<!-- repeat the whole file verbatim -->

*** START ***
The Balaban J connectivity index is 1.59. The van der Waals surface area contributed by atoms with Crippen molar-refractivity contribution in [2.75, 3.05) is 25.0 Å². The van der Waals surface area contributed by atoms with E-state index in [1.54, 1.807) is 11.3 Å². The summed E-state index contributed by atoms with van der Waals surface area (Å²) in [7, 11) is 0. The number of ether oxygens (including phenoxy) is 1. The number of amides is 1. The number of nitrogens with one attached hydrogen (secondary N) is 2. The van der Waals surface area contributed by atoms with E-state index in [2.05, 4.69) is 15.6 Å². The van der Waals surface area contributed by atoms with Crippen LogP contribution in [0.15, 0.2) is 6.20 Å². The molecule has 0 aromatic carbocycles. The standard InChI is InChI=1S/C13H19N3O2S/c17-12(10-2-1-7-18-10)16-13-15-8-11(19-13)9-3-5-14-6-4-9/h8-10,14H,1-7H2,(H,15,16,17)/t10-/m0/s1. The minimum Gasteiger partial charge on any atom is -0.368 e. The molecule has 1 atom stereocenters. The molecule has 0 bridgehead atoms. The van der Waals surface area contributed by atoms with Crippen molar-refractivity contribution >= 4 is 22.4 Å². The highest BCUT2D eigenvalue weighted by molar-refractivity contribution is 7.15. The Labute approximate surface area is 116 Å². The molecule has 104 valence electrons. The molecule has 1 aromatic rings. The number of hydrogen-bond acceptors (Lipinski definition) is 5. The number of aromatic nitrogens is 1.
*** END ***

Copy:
The Balaban J connectivity index is 1.59. The van der Waals surface area contributed by atoms with Crippen molar-refractivity contribution in [2.75, 3.05) is 25.0 Å². The van der Waals surface area contributed by atoms with E-state index in [1.54, 1.807) is 11.3 Å². The summed E-state index contributed by atoms with van der Waals surface area (Å²) in [7, 11) is 0. The number of ether oxygens (including phenoxy) is 1. The number of amides is 1. The number of nitrogens with one attached hydrogen (secondary N) is 2. The van der Waals surface area contributed by atoms with E-state index in [2.05, 4.69) is 15.6 Å². The van der Waals surface area contributed by atoms with Crippen LogP contribution in [0.15, 0.2) is 6.20 Å². The molecule has 0 aromatic carbocycles. The standard InChI is InChI=1S/C13H19N3O2S/c17-12(10-2-1-7-18-10)16-13-15-8-11(19-13)9-3-5-14-6-4-9/h8-10,14H,1-7H2,(H,15,16,17)/t10-/m0/s1. The minimum Gasteiger partial charge on any atom is -0.368 e. The molecule has 1 atom stereocenters. The molecule has 0 bridgehead atoms. The van der Waals surface area contributed by atoms with Crippen molar-refractivity contribution >= 4 is 22.4 Å². The highest BCUT2D eigenvalue weighted by molar-refractivity contribution is 7.15. The Labute approximate surface area is 116 Å². The molecule has 104 valence electrons. The molecule has 1 aromatic rings. The number of hydrogen-bond acceptors (Lipinski definition) is 5. The number of aromatic nitrogens is 1.